Joan Rivers Wanted Paparazzi, Meryl Streep at Her "Showbiz Affair" Funeral

Us Weekly

Even when speaking about death, Joan Rivers was hilarious, wise, and inimitable. 

The celebrated comedienne, who passed away on Thursday, Sept. 4, at the age of 81, had talked about aging and death repeatedly over her years in the spotlight. In her 2012 book I Hate Everyone… Starting with Me, the late Rivers even outlined her plans for her funeral.

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"When I die (and yes, Melissa, that day will come; and yes, Melissa, everything's in your name,)" Joan wrote, referencing her only child, daughter Melissa Rivers. "I want my funeral to be a huge showbiz affair with lights, cameras, action." 

She didn't stop there, however — Joan had every detail, from her outfit to the guests to the special touches, planned out.

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"I want Craft services, I want paparazzi and I want publicists making a scene!" she insisted. "I want it to be Hollywood all the way. I don't want some rabbi rambling on; I want Meryl Streep crying, in five different accents. I don't want a eulogy; I want Bobby Vinton to pick up my head and sing 'Mr. Lonely.' I want to look gorgeous, better dead than I do alive. I want to be buried in a Valentino gown and I want Harry Winston to make me a toe tag. And I want a wind machine so that even in the casket my hair is blowing just like Beyonce's."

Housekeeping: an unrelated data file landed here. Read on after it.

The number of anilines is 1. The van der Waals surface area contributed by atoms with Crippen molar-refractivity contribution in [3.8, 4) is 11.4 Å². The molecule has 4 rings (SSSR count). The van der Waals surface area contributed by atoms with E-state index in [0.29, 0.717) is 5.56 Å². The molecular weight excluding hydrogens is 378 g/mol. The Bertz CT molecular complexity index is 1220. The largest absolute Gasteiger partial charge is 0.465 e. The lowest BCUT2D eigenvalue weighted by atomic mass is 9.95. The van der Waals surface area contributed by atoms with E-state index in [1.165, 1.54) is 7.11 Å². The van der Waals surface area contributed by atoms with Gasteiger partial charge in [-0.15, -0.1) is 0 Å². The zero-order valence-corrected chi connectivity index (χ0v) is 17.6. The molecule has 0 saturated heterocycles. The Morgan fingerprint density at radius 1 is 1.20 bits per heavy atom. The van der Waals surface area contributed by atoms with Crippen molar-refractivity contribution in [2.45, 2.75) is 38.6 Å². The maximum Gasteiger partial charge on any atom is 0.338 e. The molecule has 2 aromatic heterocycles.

The famously talkative star also joked to Esquire in May 2007 about her last words: "My last words? They might be, 'But it was a joke. Put down the gun! It was a joke! Arrgh!'"

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On aging, she quipped to The Huffington Post in January 2012, "I don't give a damn what people think. If you don't like my opinion, too bad. That's the only good thing about age." She went on to add of her hopes of reincarnation, "I would be the biggest musical comedy star ever. Audra McDonald, I wouldn't mind being her. Or Patti LuPone but with a nose job, and married to Stephen Sondheim: that would be my ideal life." 

Melissa touched on her mother's storied sense of humor in a statement about her death on Thursday. 

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"My mother's greatest joy in life was to make people laugh," she said. "Although that is difficult to do right now, I know her final wish would be that we return to laughing soon."

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